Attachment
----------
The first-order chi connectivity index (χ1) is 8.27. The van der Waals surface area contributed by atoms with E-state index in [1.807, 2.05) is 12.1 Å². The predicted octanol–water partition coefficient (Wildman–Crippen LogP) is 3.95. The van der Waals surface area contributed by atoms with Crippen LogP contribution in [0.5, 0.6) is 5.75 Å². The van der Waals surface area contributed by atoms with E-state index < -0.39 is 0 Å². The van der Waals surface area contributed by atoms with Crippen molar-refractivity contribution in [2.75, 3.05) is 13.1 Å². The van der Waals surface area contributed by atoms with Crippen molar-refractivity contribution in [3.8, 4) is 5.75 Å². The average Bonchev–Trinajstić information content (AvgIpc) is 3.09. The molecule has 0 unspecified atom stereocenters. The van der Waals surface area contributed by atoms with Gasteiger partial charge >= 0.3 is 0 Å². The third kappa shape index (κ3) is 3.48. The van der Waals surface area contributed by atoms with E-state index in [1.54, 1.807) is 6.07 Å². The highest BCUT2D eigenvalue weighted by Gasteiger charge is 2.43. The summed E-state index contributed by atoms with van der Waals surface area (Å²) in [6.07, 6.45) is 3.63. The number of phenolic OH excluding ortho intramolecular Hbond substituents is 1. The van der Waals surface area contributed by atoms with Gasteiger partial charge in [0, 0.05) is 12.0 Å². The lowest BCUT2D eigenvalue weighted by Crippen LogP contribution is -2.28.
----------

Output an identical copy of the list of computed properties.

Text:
The first-order chi connectivity index (χ1) is 8.27. The van der Waals surface area contributed by atoms with E-state index in [1.807, 2.05) is 12.1 Å². The predicted octanol–water partition coefficient (Wildman–Crippen LogP) is 3.95. The van der Waals surface area contributed by atoms with Crippen LogP contribution in [0.5, 0.6) is 5.75 Å². The van der Waals surface area contributed by atoms with E-state index < -0.39 is 0 Å². The van der Waals surface area contributed by atoms with Crippen molar-refractivity contribution in [2.75, 3.05) is 13.1 Å². The van der Waals surface area contributed by atoms with Crippen molar-refractivity contribution in [3.8, 4) is 5.75 Å². The average Bonchev–Trinajstić information content (AvgIpc) is 3.09. The molecule has 0 unspecified atom stereocenters. The van der Waals surface area contributed by atoms with Gasteiger partial charge >= 0.3 is 0 Å². The third kappa shape index (κ3) is 3.48. The van der Waals surface area contributed by atoms with E-state index in [1.54, 1.807) is 6.07 Å². The highest BCUT2D eigenvalue weighted by Gasteiger charge is 2.43. The summed E-state index contributed by atoms with van der Waals surface area (Å²) in [6.07, 6.45) is 3.63. The number of phenolic OH excluding ortho intramolecular Hbond substituents is 1. The van der Waals surface area contributed by atoms with Gasteiger partial charge in [0, 0.05) is 12.0 Å². The lowest BCUT2D eigenvalue weighted by Crippen LogP contribution is -2.28.